There’s a lot to be said about social media these days. Seems every morning there is a new catastrophe brought on by our own elected officials or by some outside force, even a force of nature. We become reactionary. We hide behind our screens. We see news pop up and depending on the social media options you use, you’ll either see more or less – but you’ll still have to face the social element of the media.
Those that are just focused on people meet and greet apps are prone to running into those that don’t share the same political opinion. Swipe left to avoid a potentially awkward encounter. Of course, in those apps like Coffee Meets Bagel or Soul Swipe you don’t have to dive as deep into the political sphere in your profile so you may chance an encounter with a new connection only to find out that they’ve drank the Kool-Aid of the opposing view. This assumes you actually meet in person and you don’t spend majority of the time texting back and forth.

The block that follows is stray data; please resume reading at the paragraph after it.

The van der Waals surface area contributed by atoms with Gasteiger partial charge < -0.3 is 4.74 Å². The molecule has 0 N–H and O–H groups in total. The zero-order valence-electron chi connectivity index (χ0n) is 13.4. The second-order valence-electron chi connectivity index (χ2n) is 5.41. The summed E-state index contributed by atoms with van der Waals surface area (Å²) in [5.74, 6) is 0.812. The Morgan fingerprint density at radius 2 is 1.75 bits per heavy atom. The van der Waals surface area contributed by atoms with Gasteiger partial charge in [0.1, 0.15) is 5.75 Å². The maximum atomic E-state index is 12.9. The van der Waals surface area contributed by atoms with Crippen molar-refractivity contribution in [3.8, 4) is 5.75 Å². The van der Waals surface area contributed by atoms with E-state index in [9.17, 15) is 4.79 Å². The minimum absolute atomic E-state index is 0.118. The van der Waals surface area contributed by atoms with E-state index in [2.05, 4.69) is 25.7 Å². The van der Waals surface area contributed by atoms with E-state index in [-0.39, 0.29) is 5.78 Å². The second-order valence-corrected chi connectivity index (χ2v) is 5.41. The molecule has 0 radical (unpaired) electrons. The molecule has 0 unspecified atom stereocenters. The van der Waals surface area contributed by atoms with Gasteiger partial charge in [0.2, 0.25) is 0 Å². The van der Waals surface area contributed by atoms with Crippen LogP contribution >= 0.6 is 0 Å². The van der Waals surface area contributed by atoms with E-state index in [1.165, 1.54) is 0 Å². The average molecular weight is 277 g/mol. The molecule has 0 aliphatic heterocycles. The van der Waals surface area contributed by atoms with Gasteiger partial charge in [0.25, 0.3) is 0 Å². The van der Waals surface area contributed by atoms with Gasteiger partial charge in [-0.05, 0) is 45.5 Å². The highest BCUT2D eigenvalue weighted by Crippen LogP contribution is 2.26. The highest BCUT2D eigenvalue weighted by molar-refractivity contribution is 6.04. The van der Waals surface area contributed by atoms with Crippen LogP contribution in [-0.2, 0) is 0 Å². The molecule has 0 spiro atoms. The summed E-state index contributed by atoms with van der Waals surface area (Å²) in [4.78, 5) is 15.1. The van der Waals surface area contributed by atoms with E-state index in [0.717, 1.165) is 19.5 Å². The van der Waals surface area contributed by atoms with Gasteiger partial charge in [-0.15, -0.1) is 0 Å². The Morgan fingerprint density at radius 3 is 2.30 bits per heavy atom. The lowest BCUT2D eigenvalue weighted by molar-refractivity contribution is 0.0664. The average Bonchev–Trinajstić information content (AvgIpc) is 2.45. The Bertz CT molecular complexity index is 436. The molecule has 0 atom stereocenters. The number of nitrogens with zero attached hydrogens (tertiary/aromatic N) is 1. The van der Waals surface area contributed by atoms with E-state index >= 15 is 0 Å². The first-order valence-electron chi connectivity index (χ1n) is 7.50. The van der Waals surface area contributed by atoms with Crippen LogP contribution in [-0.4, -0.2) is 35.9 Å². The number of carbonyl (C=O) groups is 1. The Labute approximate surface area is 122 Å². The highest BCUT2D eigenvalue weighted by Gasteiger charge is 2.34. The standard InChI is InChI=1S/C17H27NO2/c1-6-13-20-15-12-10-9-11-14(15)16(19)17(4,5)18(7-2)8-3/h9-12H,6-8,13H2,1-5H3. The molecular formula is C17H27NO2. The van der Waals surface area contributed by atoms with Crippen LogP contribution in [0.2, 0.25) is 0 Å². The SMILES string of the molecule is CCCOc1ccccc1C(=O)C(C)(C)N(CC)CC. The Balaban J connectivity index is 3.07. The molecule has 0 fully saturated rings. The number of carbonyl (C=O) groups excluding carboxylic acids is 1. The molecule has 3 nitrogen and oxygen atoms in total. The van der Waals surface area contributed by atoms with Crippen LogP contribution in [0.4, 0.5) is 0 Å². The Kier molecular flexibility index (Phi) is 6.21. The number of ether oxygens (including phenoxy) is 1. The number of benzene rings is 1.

So let’s take texting apps in into consideration. What if you actually had to talk to the majority of the people you were communicating with. Texting and emailing is very much the preferred comms method of the day, with apps like WhatsApp and WeChat simplifying the go-between, but does it actually make us more social? I’d argue that we’ve become much more anti-social because of social media these days. Sticking to characters and emojis rather than reaching out to call someone, or god forbid have a face to face conversation.
More and more social media apps will continue to pop-up, but the real question will be whether or not we will ever be able to have civilized discussions and debates ever again or if we’ll all succumb to the social media bubbles we exist in and leave face to face interaction to chance.